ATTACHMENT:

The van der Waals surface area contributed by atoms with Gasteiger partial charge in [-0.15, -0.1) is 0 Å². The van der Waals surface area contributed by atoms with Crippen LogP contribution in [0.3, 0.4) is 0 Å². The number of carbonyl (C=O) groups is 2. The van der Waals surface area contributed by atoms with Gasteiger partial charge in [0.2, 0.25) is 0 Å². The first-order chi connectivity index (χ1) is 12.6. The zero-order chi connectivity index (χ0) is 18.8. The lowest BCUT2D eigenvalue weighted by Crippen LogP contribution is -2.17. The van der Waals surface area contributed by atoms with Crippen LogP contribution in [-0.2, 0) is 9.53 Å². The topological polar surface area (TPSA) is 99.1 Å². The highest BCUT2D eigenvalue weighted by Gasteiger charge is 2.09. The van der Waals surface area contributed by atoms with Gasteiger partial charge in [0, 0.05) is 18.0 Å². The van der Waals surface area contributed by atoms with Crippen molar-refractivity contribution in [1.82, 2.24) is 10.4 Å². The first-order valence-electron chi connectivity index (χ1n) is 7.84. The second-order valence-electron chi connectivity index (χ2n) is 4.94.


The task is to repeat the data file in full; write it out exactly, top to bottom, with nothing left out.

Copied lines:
The van der Waals surface area contributed by atoms with Gasteiger partial charge in [-0.15, -0.1) is 0 Å². The van der Waals surface area contributed by atoms with Crippen LogP contribution in [0.3, 0.4) is 0 Å². The number of carbonyl (C=O) groups is 2. The van der Waals surface area contributed by atoms with Gasteiger partial charge in [0.2, 0.25) is 0 Å². The first-order chi connectivity index (χ1) is 12.6. The zero-order chi connectivity index (χ0) is 18.8. The lowest BCUT2D eigenvalue weighted by Crippen LogP contribution is -2.17. The van der Waals surface area contributed by atoms with Crippen LogP contribution in [-0.2, 0) is 9.53 Å². The topological polar surface area (TPSA) is 99.1 Å². The highest BCUT2D eigenvalue weighted by Gasteiger charge is 2.09. The van der Waals surface area contributed by atoms with Gasteiger partial charge in [0, 0.05) is 18.0 Å². The van der Waals surface area contributed by atoms with Crippen molar-refractivity contribution in [1.82, 2.24) is 10.4 Å². The first-order valence-electron chi connectivity index (χ1n) is 7.84. The second-order valence-electron chi connectivity index (χ2n) is 4.94.